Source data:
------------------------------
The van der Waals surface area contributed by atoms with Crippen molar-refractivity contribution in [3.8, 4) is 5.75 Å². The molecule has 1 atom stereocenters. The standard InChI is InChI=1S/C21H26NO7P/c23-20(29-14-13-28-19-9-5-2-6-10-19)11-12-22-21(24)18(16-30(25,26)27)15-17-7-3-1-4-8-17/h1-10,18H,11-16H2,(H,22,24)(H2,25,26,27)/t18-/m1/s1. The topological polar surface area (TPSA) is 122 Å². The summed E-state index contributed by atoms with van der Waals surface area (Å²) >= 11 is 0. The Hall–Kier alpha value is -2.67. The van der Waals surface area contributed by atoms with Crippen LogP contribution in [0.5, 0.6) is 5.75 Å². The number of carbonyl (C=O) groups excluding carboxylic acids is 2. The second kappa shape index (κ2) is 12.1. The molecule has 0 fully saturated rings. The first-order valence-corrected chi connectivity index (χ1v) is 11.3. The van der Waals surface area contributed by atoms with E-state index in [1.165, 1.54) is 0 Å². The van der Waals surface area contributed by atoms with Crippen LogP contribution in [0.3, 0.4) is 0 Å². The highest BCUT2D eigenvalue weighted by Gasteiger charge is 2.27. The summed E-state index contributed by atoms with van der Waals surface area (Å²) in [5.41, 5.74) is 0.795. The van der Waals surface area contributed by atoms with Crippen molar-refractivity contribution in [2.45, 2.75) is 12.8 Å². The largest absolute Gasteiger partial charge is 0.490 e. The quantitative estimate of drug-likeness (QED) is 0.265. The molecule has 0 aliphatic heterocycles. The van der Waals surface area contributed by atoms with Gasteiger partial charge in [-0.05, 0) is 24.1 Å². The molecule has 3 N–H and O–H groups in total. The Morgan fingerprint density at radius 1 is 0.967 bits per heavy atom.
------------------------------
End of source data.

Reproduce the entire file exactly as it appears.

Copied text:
The van der Waals surface area contributed by atoms with Crippen molar-refractivity contribution in [3.8, 4) is 5.75 Å². The molecule has 1 atom stereocenters. The standard InChI is InChI=1S/C21H26NO7P/c23-20(29-14-13-28-19-9-5-2-6-10-19)11-12-22-21(24)18(16-30(25,26)27)15-17-7-3-1-4-8-17/h1-10,18H,11-16H2,(H,22,24)(H2,25,26,27)/t18-/m1/s1. The topological polar surface area (TPSA) is 122 Å². The summed E-state index contributed by atoms with van der Waals surface area (Å²) >= 11 is 0. The Hall–Kier alpha value is -2.67. The van der Waals surface area contributed by atoms with Crippen LogP contribution in [0.5, 0.6) is 5.75 Å². The number of carbonyl (C=O) groups excluding carboxylic acids is 2. The second kappa shape index (κ2) is 12.1. The molecule has 0 fully saturated rings. The first-order valence-corrected chi connectivity index (χ1v) is 11.3. The van der Waals surface area contributed by atoms with E-state index in [1.165, 1.54) is 0 Å². The van der Waals surface area contributed by atoms with Crippen LogP contribution in [0.3, 0.4) is 0 Å². The highest BCUT2D eigenvalue weighted by Gasteiger charge is 2.27. The summed E-state index contributed by atoms with van der Waals surface area (Å²) in [5.41, 5.74) is 0.795. The van der Waals surface area contributed by atoms with Crippen molar-refractivity contribution in [2.45, 2.75) is 12.8 Å². The largest absolute Gasteiger partial charge is 0.490 e. The quantitative estimate of drug-likeness (QED) is 0.265. The molecule has 0 aliphatic heterocycles. The van der Waals surface area contributed by atoms with Gasteiger partial charge in [-0.05, 0) is 24.1 Å². The molecule has 3 N–H and O–H groups in total. The Morgan fingerprint density at radius 1 is 0.967 bits per heavy atom.